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The latest issue of the Environmental and Planning Law Journal (Volume 37 Part 3) contains the following material:
The Murray-Darling Basin in Court: Administering Water Policy in the Eastern States of Australia – Administrative and Other Challenges – Justice Nicola Pain and Georgia Pick
The Murray-Darling Basin is significant environmentally, culturally, socially and economically in Australia. Its management is complex. The legal framework includes agreement between the Basin States of the ACT, Queensland, New South Wales, South Australia and Victoria and the Commonwealth Government reflected in the Water Act 2007 (Cth) and instruments made under that such as the Basin Plan 2012 (Cth). The on-ground regulation and enforcement of what is intended to be a complementary scheme occurs under the separate Basin State water management regimes. This article considers the extent to which the various courts and tribunals in the Basin States have been called on to consider aspects of these regimes, within the limits of their respective jurisdictions and powers. In the civil context, administrative review, both merits appeals and judicial review, are considered and differences between the various regimes highlighted. Criminal enforcement in two of the Basin States, New South Wales and Victoria, is also considered and observations made about the extent of enforcement action. The conclusion highlights the similarities and also the substantial differences between the Basin State schemes, as reflected in the widely varying cases or lack of these in each of the jurisdictions.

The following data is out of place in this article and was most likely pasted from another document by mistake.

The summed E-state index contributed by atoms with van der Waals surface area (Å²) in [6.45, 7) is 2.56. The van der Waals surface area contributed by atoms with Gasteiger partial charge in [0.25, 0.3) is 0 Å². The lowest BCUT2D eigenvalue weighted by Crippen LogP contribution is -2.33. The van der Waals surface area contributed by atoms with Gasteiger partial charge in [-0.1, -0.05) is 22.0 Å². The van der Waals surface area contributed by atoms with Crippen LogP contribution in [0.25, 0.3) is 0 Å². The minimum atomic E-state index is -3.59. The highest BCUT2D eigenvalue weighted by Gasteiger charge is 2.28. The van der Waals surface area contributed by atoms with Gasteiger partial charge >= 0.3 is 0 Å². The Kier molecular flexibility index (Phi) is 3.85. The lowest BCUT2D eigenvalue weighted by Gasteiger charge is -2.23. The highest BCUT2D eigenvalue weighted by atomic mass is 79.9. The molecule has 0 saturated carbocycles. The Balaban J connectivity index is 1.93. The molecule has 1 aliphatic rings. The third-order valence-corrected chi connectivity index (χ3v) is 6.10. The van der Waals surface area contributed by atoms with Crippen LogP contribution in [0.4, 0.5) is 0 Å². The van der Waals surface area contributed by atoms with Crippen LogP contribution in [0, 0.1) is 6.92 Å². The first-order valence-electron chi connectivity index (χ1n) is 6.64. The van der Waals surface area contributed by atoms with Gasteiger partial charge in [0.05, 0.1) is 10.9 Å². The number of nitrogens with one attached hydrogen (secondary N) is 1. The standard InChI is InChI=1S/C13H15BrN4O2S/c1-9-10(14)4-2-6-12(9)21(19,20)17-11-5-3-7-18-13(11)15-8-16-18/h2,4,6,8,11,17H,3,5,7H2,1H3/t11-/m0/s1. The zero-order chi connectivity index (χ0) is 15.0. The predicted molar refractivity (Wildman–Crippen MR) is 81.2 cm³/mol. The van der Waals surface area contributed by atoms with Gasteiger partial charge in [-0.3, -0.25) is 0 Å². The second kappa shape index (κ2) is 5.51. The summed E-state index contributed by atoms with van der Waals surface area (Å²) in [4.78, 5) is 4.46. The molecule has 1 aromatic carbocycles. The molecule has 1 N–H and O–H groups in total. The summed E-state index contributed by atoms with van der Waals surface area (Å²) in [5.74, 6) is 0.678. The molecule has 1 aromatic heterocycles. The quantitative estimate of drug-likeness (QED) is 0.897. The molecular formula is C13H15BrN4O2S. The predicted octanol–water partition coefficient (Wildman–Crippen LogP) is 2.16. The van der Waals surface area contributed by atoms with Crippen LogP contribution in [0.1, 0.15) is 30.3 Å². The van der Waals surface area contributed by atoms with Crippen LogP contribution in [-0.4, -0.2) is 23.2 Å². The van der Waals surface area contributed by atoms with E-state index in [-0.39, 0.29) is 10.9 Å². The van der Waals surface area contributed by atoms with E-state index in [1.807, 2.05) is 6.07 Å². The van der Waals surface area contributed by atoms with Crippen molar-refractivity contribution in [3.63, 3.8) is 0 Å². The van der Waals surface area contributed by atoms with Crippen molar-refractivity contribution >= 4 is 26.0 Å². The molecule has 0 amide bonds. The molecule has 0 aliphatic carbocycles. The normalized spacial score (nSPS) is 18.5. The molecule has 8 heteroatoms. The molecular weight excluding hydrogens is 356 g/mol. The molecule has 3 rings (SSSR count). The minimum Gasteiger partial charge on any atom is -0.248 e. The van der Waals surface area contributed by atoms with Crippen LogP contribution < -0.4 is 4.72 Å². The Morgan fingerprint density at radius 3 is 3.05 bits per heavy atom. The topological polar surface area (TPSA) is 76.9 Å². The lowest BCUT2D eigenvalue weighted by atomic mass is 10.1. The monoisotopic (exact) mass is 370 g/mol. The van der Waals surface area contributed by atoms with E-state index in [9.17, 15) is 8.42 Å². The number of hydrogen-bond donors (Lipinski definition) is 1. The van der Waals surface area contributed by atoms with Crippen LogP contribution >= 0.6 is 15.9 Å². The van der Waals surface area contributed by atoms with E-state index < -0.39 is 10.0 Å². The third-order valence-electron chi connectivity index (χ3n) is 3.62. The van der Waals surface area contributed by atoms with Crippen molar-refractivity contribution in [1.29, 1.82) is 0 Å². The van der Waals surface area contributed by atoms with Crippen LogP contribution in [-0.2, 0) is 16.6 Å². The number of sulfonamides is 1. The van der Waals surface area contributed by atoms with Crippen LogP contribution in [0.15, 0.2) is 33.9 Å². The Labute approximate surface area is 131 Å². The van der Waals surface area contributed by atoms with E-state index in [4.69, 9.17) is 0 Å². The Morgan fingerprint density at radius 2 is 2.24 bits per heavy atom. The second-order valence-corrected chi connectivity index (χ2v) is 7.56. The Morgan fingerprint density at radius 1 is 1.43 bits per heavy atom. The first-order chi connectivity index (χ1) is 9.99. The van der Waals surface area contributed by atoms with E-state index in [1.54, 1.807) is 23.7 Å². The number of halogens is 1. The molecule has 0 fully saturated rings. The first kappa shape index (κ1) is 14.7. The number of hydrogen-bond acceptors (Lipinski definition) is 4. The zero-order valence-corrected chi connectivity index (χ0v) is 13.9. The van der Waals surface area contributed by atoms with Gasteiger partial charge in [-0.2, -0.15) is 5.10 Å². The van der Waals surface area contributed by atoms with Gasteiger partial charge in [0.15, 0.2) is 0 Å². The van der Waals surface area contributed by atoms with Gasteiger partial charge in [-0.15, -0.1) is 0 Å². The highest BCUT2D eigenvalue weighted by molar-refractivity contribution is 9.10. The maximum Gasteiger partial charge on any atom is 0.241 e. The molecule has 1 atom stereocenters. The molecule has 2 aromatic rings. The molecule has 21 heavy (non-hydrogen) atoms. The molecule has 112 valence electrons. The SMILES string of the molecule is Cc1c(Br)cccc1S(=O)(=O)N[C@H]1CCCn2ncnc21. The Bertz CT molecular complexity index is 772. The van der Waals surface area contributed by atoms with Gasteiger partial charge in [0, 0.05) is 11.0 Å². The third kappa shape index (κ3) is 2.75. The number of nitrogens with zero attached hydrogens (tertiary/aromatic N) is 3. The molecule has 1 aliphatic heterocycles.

Landowners’ Appeal of Seawalls Refusal Unsuccessful – John R Corkill
The primacy of public access to and along the beach is identified as the central reason for the Land and Environment Court’s refusal of development consent for three seawalls at Belongil Beach, Byron Bay in New South Wales. The decision’s effect on claims of superior private property rights, other seawall proposals, and local councils’ coastal zone planning and management program preparation, are discussed. Conclusions are drawn on the unsuitability of litigation in responding to climate impacts, and the wisdom of attempting to “defend” lands from coastal hazards, under climate change conditions, rather than planning to “retreat”.
The Yarra River Protection (wilip-gin Birrarung murron) Act 2017 (Vic) established a new scheme and model for governance of this waterway and, potentially, for other waterways or natural features. The principal but not exclusive vehicle for this new scheme of waterway governance is strategic land-use planning along the river corridor. This article considers the legislative scheme and its interaction with the conventional land-use planning regime, with a view to assessing what these new arrangements contribute to planning, as well as limitations and ambiguities in this new legislative approach to river management.